Definition: Bullying is aggressive behavior repeated over time involving an imbalance of power. It can be physical, verbal, or emotional and can occur online or via cell phones (cyberbullying).
TIPS to Help Kids Understand Bullying (source: stopbullying.gov)
Encourage kids to speak to a trusted adult if they are bullied or see others being bullied. The adult can give comfort, support, and advice, even if they can’t solve the problem directly. Encourage the child to report bullying if it happens.
Talk about how to stand up to kids who bully. Give tips, like using humor and saying “stop” directly and confidently. Talk about what to do if those actions don’t work, like walking away
Talk about strategies for staying safe, such as staying near adults or groups of other kids.
Urge them to help kids who are bullied by showing kindness or getting help.
Watch the short webisodes and discuss them - PDF with kids.
Adults Want to Avoid These Mistakes: (source: stopbullying.gov)
Never tell the child to ignore the bullying.
Do not blame the child for being bullied. Even if he or she provoked the bullying, no one deserves to be bullied.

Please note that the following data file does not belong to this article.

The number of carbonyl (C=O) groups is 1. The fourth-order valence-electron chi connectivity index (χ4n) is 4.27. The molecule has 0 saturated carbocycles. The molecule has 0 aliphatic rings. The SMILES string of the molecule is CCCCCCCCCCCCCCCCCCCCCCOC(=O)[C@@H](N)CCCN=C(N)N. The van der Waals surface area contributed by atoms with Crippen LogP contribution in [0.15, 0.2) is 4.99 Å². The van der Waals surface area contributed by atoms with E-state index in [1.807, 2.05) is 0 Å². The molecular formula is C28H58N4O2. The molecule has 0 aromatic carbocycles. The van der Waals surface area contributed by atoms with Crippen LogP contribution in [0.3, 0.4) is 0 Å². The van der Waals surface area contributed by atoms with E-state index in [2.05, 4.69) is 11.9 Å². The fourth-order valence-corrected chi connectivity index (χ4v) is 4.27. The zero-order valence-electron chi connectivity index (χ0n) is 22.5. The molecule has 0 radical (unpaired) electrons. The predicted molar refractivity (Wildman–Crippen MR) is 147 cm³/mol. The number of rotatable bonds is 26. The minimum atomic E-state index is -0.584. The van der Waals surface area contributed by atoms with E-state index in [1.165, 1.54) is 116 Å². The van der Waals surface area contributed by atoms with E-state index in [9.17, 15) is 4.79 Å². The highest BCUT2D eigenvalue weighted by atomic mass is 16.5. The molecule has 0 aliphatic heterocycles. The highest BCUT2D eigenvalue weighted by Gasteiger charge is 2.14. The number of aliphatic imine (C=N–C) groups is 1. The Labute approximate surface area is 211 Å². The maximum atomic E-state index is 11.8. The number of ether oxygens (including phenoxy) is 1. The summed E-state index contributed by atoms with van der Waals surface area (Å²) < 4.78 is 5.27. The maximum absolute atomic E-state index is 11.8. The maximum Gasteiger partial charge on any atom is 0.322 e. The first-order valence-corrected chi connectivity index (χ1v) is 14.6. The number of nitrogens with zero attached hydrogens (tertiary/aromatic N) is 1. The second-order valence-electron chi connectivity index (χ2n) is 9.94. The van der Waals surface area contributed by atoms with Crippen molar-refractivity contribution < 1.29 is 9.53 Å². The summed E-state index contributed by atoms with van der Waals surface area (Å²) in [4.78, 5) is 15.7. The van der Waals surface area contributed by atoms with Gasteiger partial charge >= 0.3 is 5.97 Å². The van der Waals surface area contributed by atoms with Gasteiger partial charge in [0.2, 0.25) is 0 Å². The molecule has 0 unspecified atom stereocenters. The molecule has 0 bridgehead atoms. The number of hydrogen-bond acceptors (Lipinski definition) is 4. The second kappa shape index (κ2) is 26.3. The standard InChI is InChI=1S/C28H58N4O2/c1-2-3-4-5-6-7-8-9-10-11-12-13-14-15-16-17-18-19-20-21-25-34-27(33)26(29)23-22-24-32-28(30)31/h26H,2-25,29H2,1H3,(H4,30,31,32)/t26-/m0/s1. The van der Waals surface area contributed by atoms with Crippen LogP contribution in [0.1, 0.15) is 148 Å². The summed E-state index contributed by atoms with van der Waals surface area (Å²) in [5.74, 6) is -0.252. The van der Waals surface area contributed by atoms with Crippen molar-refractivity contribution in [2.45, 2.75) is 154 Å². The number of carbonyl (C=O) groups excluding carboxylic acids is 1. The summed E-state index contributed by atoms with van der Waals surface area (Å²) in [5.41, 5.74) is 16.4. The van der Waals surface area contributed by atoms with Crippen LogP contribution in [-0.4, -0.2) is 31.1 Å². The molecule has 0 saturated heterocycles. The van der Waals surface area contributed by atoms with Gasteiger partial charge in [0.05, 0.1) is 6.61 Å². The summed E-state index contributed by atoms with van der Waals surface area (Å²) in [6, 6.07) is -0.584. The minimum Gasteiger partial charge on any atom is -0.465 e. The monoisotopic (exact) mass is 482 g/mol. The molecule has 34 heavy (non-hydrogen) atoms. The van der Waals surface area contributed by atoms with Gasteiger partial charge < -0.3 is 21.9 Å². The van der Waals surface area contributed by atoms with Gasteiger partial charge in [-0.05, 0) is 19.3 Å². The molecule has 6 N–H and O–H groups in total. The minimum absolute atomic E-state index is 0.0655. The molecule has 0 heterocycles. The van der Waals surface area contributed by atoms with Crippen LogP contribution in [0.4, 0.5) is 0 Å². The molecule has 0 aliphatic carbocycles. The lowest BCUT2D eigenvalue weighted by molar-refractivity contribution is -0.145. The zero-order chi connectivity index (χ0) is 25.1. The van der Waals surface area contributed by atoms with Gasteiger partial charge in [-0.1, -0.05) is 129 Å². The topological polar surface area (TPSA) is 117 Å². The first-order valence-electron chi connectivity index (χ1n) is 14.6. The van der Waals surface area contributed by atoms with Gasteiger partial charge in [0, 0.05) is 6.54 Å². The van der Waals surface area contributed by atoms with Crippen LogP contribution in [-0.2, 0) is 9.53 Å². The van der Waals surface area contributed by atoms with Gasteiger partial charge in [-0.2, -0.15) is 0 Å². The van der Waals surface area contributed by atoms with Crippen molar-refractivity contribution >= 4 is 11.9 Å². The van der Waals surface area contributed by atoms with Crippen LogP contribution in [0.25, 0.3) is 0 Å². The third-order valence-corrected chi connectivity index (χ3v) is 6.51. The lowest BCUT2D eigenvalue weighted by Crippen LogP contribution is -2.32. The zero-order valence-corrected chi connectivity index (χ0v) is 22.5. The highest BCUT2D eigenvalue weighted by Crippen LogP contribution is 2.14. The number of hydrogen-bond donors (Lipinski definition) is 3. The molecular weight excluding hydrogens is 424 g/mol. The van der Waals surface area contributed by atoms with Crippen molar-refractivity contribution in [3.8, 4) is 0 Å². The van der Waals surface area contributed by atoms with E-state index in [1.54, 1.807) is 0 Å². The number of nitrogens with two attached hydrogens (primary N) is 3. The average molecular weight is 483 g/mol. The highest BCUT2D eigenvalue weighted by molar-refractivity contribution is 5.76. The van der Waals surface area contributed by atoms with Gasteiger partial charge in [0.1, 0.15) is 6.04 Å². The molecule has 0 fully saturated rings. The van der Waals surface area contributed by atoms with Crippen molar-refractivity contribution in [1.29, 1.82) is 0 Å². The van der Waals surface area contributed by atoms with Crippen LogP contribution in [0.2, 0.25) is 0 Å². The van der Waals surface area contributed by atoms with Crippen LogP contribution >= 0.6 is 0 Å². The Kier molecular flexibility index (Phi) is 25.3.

Do not tell the child to physically fight back against the kid who is bullying. It could get the child hurt, suspended, or expelled.
Parents should resist the urge to contact the other parents involved. It may make matters worse. School or other officials can act as mediators between parents.
What Teens Can Do (Source: stopbullying.gov)
SPEAK UP: If you feel uncomfortable with the comments or actions of someone… tell someone! It is better to let a trusted adult know than to let the problem continue.
Get familiar with what bullying is and what it is not. If you recognize any of the descriptions, you should stay calm, stay respectful, and tell an adult as soon as possible.
If you feel like you are at risk of harming yourself or others get help now!
Remember, bullying does not only happen at school. It can happen anywhere, including through texting, the internet, and social media. Cyberbullying can be SMS, Text, and apps, or online in social media, forums, or gaming where people can view, participate in, or share content and how to respond if it is happening to you.
Don’t respond to and don’t forward cyberbullying messages.
Keep evidence of cyberbullying. Record the dates, times, and descriptions of instances when cyberbullying has occurred. Save and print screenshots, emails, and text messages. Use this evidence to report cyberbullying to web and cell phone service providers.
Block the person who is cyberbullying.
Learn how you can be more than a bystander.